In the absence of an ordering potential, the solution of the
Smoluchowski equation yields three distinct eigenvalues (or correlation times
τ_{K}; K = 0, 1, 2) for the local motion

where ${\text{R}}_{\parallel}^{\text{L}}$ and ${\text{R}}_{\perp}^{\text{L}}$ are the relaxation rate constants parallel and perpendicular
to the ^{15}N-^{1}H bond vector, with ${\text{R}}_{\parallel}^{\text{L}}=1/(6{\tau}_{\parallel})$ and ${\text{R}}_{\perp}^{\text{L}}=1/(6{\tau}_{\perp})$. Each K value leads to its own spectral density component
j_{K=0}(ω),
j_{K=1}(ω), and
j_{K=2}(ω).^{57}^{,}^{58} For magnetic tensors
that are axially symmetric in the M frame, only
j_{K=0}(ω) enters the measurable spectral
density (defined below). Otherwise all three components
j_{K=0}(ω),
j_{K=1}(ω), and
j_{K=2}(ω) determine the spectral density. When
the potential U(Ω_{CM}) is infinitely strong, and if the
protein is approximated by a spherical top, then the measurable spectral density
reduces to ${\tau}_{\text{m}}/(1+{\omega}^{2}{\tau}_{\text{m}}^{2})$ where τ_{m} =
(6R^{C})^{−1} is the correlation time for
overall tumbling and R^{C} is the isotropic diffusion rate.

In the general case, the solution consists of multiple modes,
(*j*), expressed in terms of the eigenvalues
1/τ(*j*) and weighing factors
c_{i}(*j*) such that^{8}^{–}^{10}

The eigenvalues 1/τ(*j*) refer to pure or
mixed dynamic modes, in accordance with the parameter range considered. Concise
expressions for the SRLS spectral density for dipolar auto-correlation,
J^{dd}(ω), ^{15}N CSA auto-correlation,
J^{cc}(ω), and ^{15}N CSA –
^{15}N-^{1}H dipolar cross-correlation,
J^{cd}(ω), are

where the coefficients A(x), B(x), and C(x), with x denoting cc, dd, or
cd, feature the trigonometric expressions obtained by the frame
transformations.^{8}^{,}^{9}^{,}^{57}^{,}^{58} The measurable spectral densities are
calculated as a function of *J*(0), *J*(ω* _{N}*),

*J*(ω

*),*

_{H}*J*(ω

*+ω*

_{H}*) and*

_{N}*J*(ω

*− ω*

_{H}*) (obtained from*

_{N}*J*

*(ω) by including the magnetic interactions) using standard expressions for NMR spin relaxation.*

^{x}^{4}

^{,}

^{59}Details on the implementation of SRLS in a data-fitting scheme featuring axial potentials were outlined previously.

^{10}

### The Model-Free Approach.

In the MF approach^{5}^{–}^{7}, the overall
tumbling of the protein and an effective local N-H motion are assumed to be
decoupled. Consequently, the correlation function for N-H bond motion is the
product of the correlation functions corresponding to these two types of
motions, i.e.,

Here C^{C}(t) =
1/5exp(−t/τ_{m}) is the correlation function
for isotropic overall tumbling and C^{L}(t) is the correlation function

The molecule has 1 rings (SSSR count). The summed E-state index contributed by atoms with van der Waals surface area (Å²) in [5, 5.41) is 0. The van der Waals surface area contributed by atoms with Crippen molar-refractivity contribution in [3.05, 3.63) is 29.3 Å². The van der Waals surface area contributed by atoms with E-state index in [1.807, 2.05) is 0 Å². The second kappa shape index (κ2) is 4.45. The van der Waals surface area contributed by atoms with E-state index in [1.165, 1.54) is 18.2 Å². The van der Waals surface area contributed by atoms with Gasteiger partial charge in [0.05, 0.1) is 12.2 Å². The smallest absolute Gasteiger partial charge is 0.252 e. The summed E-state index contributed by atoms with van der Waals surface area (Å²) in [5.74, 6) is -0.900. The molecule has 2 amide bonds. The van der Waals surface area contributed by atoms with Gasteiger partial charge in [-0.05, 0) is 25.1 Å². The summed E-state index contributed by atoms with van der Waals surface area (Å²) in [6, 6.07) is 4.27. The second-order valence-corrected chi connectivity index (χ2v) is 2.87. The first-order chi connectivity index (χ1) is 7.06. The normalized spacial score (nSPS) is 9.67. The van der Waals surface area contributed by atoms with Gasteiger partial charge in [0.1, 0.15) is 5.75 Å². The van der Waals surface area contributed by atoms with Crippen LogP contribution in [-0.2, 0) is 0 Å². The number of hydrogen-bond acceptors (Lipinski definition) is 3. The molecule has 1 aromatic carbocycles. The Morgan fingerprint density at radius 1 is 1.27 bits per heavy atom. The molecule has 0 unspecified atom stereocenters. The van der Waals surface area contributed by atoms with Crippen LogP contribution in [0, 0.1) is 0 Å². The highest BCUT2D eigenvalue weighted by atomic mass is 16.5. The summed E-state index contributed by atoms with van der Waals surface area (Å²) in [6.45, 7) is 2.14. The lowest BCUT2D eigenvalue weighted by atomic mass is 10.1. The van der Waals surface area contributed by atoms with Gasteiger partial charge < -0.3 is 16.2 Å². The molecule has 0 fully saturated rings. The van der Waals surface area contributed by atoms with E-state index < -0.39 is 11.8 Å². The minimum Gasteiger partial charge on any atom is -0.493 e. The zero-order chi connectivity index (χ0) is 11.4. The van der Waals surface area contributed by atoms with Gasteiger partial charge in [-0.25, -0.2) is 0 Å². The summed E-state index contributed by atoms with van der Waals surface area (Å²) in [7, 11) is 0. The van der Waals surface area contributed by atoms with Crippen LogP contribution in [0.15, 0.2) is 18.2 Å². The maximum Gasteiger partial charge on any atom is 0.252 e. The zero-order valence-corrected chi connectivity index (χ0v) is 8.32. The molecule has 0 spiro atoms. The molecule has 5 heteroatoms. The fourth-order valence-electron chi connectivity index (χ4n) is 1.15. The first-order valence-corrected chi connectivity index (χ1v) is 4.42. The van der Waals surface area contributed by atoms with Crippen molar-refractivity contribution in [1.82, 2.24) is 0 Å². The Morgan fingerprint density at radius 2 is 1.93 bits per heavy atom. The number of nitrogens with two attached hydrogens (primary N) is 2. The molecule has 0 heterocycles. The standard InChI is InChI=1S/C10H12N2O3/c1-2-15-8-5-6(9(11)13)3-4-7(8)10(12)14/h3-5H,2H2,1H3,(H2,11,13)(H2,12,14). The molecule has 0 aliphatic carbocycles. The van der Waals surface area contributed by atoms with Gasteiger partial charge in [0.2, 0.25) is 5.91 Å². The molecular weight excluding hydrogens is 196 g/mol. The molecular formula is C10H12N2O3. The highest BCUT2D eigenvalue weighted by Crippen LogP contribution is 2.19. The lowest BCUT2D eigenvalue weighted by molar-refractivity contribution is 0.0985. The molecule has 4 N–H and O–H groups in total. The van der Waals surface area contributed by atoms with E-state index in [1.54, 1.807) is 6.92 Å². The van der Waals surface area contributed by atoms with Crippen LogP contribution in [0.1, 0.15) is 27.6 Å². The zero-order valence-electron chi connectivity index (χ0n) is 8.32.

for local motions, expressed as C^{L}(t) = S^{2}
+ (1 −S^{2})exp(−t/τ_{e}),^{5}^{,}^{6} where
τ_{e} denotes the effective local motion correlation
time, and S^{2} is the squared generalized order parameter defined as
S^{2} = C^{L}(∞). Mode-decoupling is
implied by τ_{e} τ_{m}.
The measurable spectral density, J(ω), is given by^{5}^{,}^{6}

where ${\tau}_{eff}^{-1}={\tau}_{m}^{-1}+{\tau}_{e}^{-1}$. If the equilibrium distribution of N-H orientations is
axially symmetric, then ${\text{S}}^{2}={\langle [3/2{\text{cos}}^{2}{\beta}_{\text{CM}}-\frac{1}{2}]\rangle}^{2}$ where β_{MC} is defined by
Ω_{MC} = (0, β_{MC}, 0).
When eq 8 cannot fit the
experimental data, the extended MF spectral density^{7}

is used, where $1/{{\tau}^{\prime}}_{f}\equiv 1/{\tau}_{f}+1/{\tau}_{m}\mathrm{\hspace{0.17em}\u200a\u200a}\text{and\hspace{0.28em}}1/{{\tau}^{\prime}}_{s}\equiv 1/{\tau}_{s}+1/{\tau}_{m},{\tau}_{f}$ is the correlation time for a fast internal motion associated
with a squared generalized order parameter ${\text{S}}_{\text{f}}^{2}$, and τ_{s} the correlation time for a slow
internal motion associated with a squared generalized order parameter, ${\text{S}}_{\text{s}}^{2}$. The slow internal motion occurs on the same time scale as the
global tumbling whereas τ_{f} is much shorter.

### The Gaussian Network Model

In the GNM, the protein is viewed as an elastic network, the nodes of
which are the amino acids represented by their C^{α} atoms. All
residue pairs located within a cutoff distance of r_{c} are assumed to
be coupled (or connected) via a harmonic potential (or a spring) with a uniform
force constant (γ), which stabilizes the native structure.^{21}^{,}^{25} The equilibrium correlation Δ**R*** _{i}* · Δ

**R**

*between the fluctuations Δ*

_{k}**R**

_{i}and Delta;

**R**

_{k}of the α-carbons i and k is given by

where k_{B} is the Boltzmann constant, T the absolute
temperature, **Γ**^{−1} the inverse of
Kirchhoff matrix of contacts characteristic of the examined structure, and the
subscript ik denotes the ikth element of the matrix. The off-diagonal elements
of **Γ** are given by
**Γ**_{ij} = −1 if residues
i and j are connected, and are zero otherwise. The diagonal elements of
**Γ** are found from the negative sum of the elements
in the corresponding column (or row), such that
**Γ**_{ij} is equal to the number of
inter-residue contacts that the ith residue makes.^{21}^{,}^{25} A cutoff
distance r_{c} = 10 Å is adopted here, which is
long enough to include all bonded and non-bonded neighbors within a first
coordination shell.^{60}

A major attribute of the GNM is its ability to assess the contribution
of individual modes to the observed dynamics. The cross-correlation
Δ**R*** _{i}* · Δ

**R**

*may be expressed as a sum over N-1 collective modes found from the eigenvalue decomposition of*

_{k}**Γ**, ranging from fast and localized motions to slow and highly cooperative motions, i.e.,